The merger man
In September 2012, Hisco called crunch meetings around the country and announced National Bank was being rebranded ANZ, but the company was adopting the (better) National Bank software system.
The other banks lurked, vulture-like, to pick off disaffected customers. But it didn’t really happen.
“At the time I was highly skeptical of how they could pull the merger off,” says David Chaston, publisher of finance and business website interest.co.nz. “I thought they had chosen the Tupperware brand over the other one, but I was wrong.
“It was a major achievement in the New Zealand financial scene, and a lot of it came down to David. It would have turned New Zealand upside down if it had failed.”
These days ANZ is this country’s biggest bank, financing 30 percent of all home loans in New Zealand and holds a 39 percent share of the rural banking market.
It made almost $2 billion in profit for the year ended September 2019 – a record for the company. And its website reports that ANZ accounts for around 1 percent of New Zealand’s GDP. Its assets are worth more than half of New Zealand’s GDP.
Hisco must be given credit for the bank’s financial success over the last nine years. But he’s also seen as a good leader.
Watson yesterday talked about how Hisco has championed women in the bank – more than 40 percent of management roles are now held by women. And he’s been behind promoting Maori, Pacific Island, Asian and LGBT staff in the bank, Watson said.
“Today many of us feel let down and to be fair to David, he accepts as a leader he has to be accountable.”
Industry commentators talk of a CEO who built a strong team around him and trusted them to do their jobs.
The potentially sackable offence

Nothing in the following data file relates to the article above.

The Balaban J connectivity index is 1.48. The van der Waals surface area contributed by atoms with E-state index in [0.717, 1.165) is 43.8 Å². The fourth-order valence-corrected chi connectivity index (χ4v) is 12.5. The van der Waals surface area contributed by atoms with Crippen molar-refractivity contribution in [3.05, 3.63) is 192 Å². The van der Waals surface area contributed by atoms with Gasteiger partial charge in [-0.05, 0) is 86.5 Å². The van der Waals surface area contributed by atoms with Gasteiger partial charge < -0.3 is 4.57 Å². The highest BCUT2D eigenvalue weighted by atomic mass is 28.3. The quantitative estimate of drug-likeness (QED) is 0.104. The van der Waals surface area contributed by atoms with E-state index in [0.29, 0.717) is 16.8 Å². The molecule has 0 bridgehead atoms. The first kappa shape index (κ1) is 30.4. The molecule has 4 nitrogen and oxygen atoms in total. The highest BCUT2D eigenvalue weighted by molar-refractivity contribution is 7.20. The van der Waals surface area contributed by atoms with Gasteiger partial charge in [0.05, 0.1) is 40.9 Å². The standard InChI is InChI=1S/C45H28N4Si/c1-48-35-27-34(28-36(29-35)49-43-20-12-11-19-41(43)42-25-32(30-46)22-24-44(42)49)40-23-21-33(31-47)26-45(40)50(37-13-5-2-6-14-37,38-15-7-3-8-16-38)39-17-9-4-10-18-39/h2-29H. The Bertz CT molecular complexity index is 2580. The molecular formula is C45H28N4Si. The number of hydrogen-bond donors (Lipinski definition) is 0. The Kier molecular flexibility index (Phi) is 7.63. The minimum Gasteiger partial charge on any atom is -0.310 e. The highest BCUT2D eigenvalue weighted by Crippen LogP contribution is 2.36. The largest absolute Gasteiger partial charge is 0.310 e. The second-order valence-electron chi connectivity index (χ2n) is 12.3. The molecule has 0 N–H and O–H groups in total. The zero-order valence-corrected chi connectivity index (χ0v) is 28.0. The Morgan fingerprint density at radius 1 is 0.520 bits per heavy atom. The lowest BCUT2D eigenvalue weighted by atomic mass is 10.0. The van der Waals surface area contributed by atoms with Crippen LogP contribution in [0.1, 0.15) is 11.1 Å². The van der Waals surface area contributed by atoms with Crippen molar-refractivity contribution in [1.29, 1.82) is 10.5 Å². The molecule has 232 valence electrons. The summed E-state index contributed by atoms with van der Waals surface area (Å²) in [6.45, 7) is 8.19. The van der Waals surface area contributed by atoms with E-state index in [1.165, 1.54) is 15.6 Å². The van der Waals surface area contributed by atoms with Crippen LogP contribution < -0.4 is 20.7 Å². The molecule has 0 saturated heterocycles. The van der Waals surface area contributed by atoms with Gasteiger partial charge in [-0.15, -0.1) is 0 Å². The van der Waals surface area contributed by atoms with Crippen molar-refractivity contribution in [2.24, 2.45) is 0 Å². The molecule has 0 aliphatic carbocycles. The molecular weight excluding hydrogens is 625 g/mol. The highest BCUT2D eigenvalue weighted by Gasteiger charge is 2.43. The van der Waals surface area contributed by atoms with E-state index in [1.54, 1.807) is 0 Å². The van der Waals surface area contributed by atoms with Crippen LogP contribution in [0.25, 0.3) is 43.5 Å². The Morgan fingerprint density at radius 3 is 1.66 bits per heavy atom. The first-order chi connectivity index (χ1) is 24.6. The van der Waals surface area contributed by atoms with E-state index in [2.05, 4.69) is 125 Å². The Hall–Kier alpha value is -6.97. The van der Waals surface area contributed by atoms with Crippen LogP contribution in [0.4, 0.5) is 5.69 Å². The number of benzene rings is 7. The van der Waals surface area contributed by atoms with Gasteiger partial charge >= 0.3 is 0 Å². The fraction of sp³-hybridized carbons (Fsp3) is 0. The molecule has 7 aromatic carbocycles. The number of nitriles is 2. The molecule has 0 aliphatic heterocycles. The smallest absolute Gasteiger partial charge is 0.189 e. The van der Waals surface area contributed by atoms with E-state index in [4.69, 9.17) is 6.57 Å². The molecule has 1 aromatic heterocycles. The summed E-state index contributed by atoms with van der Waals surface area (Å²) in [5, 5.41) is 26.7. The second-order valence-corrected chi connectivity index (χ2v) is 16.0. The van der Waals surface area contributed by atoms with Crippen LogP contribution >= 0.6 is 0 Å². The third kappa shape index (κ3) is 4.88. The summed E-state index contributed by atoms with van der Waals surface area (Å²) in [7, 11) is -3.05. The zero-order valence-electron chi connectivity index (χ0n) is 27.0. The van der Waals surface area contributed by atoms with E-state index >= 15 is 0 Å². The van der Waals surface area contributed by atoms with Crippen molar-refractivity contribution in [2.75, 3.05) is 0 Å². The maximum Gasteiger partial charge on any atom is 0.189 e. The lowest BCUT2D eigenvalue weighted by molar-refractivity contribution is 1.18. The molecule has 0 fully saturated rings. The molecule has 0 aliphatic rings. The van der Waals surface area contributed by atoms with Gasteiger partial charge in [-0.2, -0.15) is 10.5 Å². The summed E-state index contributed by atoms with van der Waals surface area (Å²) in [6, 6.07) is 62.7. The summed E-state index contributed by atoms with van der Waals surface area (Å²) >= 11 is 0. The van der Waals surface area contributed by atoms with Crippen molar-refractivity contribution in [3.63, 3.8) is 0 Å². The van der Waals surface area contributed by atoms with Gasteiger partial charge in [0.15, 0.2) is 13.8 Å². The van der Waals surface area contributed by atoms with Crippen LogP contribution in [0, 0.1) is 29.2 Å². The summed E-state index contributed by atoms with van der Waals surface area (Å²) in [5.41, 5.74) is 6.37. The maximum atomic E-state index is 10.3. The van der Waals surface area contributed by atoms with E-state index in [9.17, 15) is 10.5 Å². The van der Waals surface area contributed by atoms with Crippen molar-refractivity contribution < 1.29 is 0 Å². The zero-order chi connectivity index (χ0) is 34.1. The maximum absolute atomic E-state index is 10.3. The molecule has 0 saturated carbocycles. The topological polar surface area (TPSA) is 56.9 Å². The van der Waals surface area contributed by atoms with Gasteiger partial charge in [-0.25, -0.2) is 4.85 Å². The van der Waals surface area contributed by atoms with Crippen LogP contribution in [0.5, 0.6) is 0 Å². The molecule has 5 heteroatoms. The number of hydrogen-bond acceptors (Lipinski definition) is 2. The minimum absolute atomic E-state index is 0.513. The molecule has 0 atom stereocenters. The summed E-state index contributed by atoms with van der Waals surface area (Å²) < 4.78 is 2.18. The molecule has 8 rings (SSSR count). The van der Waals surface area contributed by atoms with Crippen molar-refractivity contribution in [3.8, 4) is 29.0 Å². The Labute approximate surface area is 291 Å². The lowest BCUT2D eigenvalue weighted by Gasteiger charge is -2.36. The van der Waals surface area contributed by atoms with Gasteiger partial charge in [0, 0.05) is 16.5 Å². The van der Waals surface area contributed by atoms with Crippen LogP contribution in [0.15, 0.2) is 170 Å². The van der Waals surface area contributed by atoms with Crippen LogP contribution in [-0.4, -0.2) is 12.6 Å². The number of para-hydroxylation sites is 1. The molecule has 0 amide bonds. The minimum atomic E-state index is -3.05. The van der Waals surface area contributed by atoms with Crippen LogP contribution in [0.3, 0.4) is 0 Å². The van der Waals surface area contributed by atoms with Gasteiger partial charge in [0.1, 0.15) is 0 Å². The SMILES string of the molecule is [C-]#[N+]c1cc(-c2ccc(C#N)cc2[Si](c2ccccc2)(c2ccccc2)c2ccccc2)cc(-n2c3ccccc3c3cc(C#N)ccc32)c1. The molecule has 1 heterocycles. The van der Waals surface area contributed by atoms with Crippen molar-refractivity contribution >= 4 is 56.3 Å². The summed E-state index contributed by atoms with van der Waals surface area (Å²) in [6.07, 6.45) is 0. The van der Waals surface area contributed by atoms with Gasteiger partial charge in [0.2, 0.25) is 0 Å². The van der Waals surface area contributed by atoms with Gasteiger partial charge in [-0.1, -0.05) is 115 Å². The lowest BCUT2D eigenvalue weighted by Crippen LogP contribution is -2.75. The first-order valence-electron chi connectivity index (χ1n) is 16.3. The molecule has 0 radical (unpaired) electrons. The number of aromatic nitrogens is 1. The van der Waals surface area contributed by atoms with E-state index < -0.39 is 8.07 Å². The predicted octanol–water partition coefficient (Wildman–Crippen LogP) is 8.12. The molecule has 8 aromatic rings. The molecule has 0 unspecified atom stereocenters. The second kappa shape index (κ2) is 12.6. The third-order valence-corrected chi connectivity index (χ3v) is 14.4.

So what happened with the expenses? Newsroom tried but failed to contact Hisco, and Key’s official story about the expenses leaves questions around the seemingly small scale of the expenses problem and the seemingly large scale of the punishment.
Maybe it was plain hubris and greed on the part of Hisco. That’s something that has brought down plenty of leaders before. Few people know what it feels like to earn $3 million a year, to pick up $1 million when you leave under a cloud, or to miss out on $6.4 million of equities for that same cloud.
But Hisco didn’t seem like that kind of guy. He was seen as down to earth, liked sports, thought of himself as frugal, cared about his staff.
Was it the capital?
Another piece of the puzzle may – or may not – involve a different issue – bank capital requirements.
In mid-May, the Reserve Bank rapped ANZ New Zealand firmly over the knuckles for not using an appropriate model to calculate how much risk capital the bank needs to hold. Not only that, for some years, ANZ told the Reserve Bank everything was fine when it wasn’t.
ANZ has apologised.
“A failure of systems and controls, as well as no verification being undertaken by the bank, meant that the ultimate parent bank decommissioned the [Reserve Bank] approved model without the bank ensuring that it had the necessary regulatory approvals in place to move to a new model,” ANZ said.
Yesterday, when speaking to the media, Key downplayed the risk capital issue, blaming “a person junior in the organisation” who made the wrong call, believing they had authority, and then told the board the model was compliant, when it wasn’t.
He said the difference in the amount of capital ANZ was meant to hold versus the amount it did hold – $23 million – was relatively insignificant given the bank’s total capital.
‘They should both resign’
But others in the banking sector didn’t see it like that. Respected figures, including former BNZ chairman Kerry McDonald, called for heads to roll, including Key’s and Hisco’s – although Hisco was already on extended sick leave by then.
Chaston too can’t see how Hisco – and possibly Key – survived that blunder.
“Someone in the bowels of the ANZ changed how they did the model and didn’t tell anyone, (then) told the directors it was hunky dory. But it went on for years and Hisco and the board should have had a way to check it.
“It’s a huge management failure for which David should have paid with his job.”
David Tripe, head of the school of economics and finance at Massey University banking says it worries him there’s so little information coming out about the alleged expenses problem, and that Hisco doesn’t seem to have been given the right of reply – although Key says there’s no reason he can’t speak out.
“We know very little. But if it turns out he has done something wrong, it could be seen as a sad end to a long and successful career.”